Squirrel tests positive for bubonic plague in Colorado



Public health officials say a squirrel in Colorado has tested positive for bubonic plague.


The city of Morrison, Colorado, in Jefferson County, west of Denver, has made the shocking announcement that Squirrel County has the first case of plague.

A public statement issued by Jefferson County Public Health (JCPH) officials said, "Plague is an infectious disease caused by the bacterium Yersinia pestis, and can be transmitted to humans and pets if proper care is not taken."

Bubonic plague can be transmitted to humans by the bite of an infected flea and by direct contact with the blood or tissues of infected animals, such as coughs or bites.

Jefferson County Public Health said cats are more likely to get plague from things like flea bites, rat scratches or bites and take infected rats. Cats can die if they are not treated quickly with antibiotics after being infected with the plague.

Dogs are less likely to be infected with the plague because of the presence of cats, but infected rats can catch flies, officials said. Any pet owner who suspects their pet is sick should contact a vet immediately.

“Symptoms of the plague include high fever, chills, headache, nausea and severe pain and swelling of the lymph nodes within two to seven days of exposure. Plague can be effectively treated with antibiotics when initially diagnosed. Anyone experiencing these symptoms should consult a physician, ”said JCPH.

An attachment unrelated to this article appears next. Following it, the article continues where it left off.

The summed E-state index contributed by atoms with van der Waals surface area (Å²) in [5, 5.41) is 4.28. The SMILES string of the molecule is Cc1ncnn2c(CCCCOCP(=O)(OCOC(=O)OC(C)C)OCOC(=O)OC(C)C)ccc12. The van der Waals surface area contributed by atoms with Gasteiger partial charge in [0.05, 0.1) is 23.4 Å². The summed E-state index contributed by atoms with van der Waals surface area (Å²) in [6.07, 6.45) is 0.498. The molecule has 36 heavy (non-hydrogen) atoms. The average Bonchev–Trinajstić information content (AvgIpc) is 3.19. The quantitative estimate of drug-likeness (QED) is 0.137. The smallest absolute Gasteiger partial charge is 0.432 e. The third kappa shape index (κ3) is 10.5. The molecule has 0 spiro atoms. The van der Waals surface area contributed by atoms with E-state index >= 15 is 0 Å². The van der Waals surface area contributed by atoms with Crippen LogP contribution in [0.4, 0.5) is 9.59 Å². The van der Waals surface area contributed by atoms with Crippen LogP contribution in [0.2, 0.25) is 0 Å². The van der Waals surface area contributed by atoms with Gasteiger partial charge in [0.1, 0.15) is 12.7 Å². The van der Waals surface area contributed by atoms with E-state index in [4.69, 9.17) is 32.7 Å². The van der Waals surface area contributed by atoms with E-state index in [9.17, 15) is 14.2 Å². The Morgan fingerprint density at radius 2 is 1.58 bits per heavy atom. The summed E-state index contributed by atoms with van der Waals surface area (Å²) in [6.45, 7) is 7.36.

The risk of dealing with bubonic plague is minimal until proper precautions are taken and JCPH publishes a list of them, eliminating all sources of food, shelter, and wildlife around the home, not eating wildlife means keeping food from swimming. Garbage-free yard to reduce wildlife habitat, people and pets should avoid all contact with sick or dead wild animals and rats, handle precautionary care when using sick pets and have a veterinarian inspect them, consult a vet with flea and tick control for pets and pets Prevent them from turning freely, where they can hunt wild animals and bring the disease home with them.

"All pets that live close to wildlife populations, such as prairie dog colonies or other known wildlife habitat, should consult their veterinarian about flea control to transfer flea to humans for their pets. Help prevent this."

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According to the CDC, even if the plague is not vaccinated, it can be successfully treated with antibiotics if caught within 24 hours of the onset of symptoms.

According to National Geographic, "the most notorious plague outbreak was the so-called Black Death, a multi-century epidemic that swept across Asia and Europe." "It is believed to have originated in China in the 1334s, spread by trade routes, and reached Europe via the ports of Sicily in the late 1340s. The plague killed 25 percent of the continent's population. The Black Death continued for centuries, especially in the cities. It killed 70,000 residents. "

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However, the CDC estimates that there are now only seven human plague cases per year on average, and the WHO estimates that the death rate is between 8-10%.

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